Penguin a popular visitor at Ross Elementary


Share with others:


Print Email Read Later

The visitor to Ross Elementary School stood stoically at the front of the auditorium — even as students and teachers oohed and aahed, snapped photos and walked past him, examining him closely.

Preston the penguin was quite the hit with the kindergartners and sixth-graders who raised money to “adopt” him at the National Aviary on the North Side.

A kindergarten class and the students' sixth-grade “reading buddies” raised the money after learning that some species of penguins are endangered and after reading a story about a class that had raised money to adopt a penguin. The two classes raised $300 to adopt a penguin.

Through the National Aviary’s Adopt-A-Bird program, that level gives the donor a “personal encounter with your bird,” according to the aviary’s website. On Monday, National Aviary educator Jamie Travitz and intern Brian Stucky loaded Preston — a 6-year-old African penguin — into a carrier and brought him to the school in the North Hills School District.

Preston stood on a plastic-covered table in the front of the auditorium, while the students learned all about penguins from Mr. Travitz.

Only the two classes involved in adopting Preston were allowed into the assembly.

“We didn’t make it like a big thing, but the kids have been telling everybody,” said kindergarten teacher Lauren Scorzafave. That led many in the school to believe that a Pittsburgh Penguin hockey player would be visiting the school, she added.

The first thing Mr. Travitz told the students is that they needed to stay seated so as not to make Preston nervous.

“If he gets nervous, he’s going to want to go back in” the carrier, Mr. Travitz said, and he would not be able to get Preston back out.

The students showed off their knowledge of what makes birds different from other animals, including having beaks and feathers.

During a question-and-answer session, Mr. Travitz imparted several facts about penguins in general and about African penguins in particular:

• There are 18 kinds of penguins in the world, and only four types live where it is cold year-round. A couple of weeks ago, he said, the aviary moved most of its penguins indoors because it was too cold for them.

• South African penguins live in a climate that is warmer than Pittsburgh most of the year.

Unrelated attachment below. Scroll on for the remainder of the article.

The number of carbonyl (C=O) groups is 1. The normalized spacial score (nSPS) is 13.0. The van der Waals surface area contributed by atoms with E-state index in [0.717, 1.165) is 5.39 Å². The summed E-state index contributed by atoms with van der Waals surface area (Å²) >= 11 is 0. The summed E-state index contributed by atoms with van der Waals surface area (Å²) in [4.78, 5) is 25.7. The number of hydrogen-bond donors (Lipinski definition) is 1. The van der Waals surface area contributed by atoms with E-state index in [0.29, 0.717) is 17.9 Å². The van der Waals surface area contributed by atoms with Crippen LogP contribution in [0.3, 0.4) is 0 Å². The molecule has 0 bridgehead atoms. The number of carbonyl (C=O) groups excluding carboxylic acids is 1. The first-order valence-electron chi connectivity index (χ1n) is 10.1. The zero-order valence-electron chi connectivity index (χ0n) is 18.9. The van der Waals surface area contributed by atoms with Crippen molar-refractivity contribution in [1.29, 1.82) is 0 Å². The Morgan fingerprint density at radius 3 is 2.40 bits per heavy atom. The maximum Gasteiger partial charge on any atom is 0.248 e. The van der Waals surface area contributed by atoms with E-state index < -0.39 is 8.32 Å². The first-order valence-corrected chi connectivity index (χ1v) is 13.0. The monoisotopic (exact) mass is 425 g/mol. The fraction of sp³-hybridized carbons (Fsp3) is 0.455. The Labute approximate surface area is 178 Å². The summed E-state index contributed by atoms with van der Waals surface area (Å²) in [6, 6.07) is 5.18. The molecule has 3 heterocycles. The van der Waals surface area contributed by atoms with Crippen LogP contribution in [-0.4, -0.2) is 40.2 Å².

• The aviary puts name tags on the left wing of female penguins and on the right wing of males.

• A penguin’s feathers and blubber keep it warm while it catches fish in water that can be 30 to 40 degrees. Its webbed feet are used for steering, and its paddle-like wings help it move through the water. “He’s built like a little submarine,” Mr. Travitz said of Preston.

• Penguins eat a lot to keep them warm when they molt their feathers. “We’re talking about a beach ball with a penguin head on it,” he said. Preston figured out that the aviary staff would keep giving him food during molting season, and he ate so much that he had to be put on a diet. “Preston more or less figured out how to trick the trainers at the National Aviary,” Mr. Travitz said.

About half of the students raised their hands when they were asked how many had been to the aviary. On future visits, they will be able to find Preston, Mr. Travitz told them.

Preston, he said, is the only penguin with spots on his white belly in sort of a “Mr. America sash” pattern.

The students said they enjoyed their encounter with the penguin.

“I felt excited,” is how kindergartner Sophia Regan put it.

“I like boy penguins,” added her friend, Marley Grenek.


Sandy Trozzo, freelance writer: suburbanliving@post-gazette.com.

Join the conversation:

Commenting policy | How to report abuse
To report inappropriate comments, abuse and/or repeat offenders, please send an email to socialmedia@post-gazette.com and include a link to the article and a copy of the comment. Your report will be reviewed in a timely manner. Thank you.
Commenting policy | How to report abuse

Advertisement
Advertisement
Advertisement

You have 2 remaining free articles this month

Try unlimited digital access

If you are an existing subscriber,
link your account for free access. Start here

You’ve reached the limit of free articles this month.

To continue unlimited reading

If you are an existing subscriber,
link your account for free access. Start here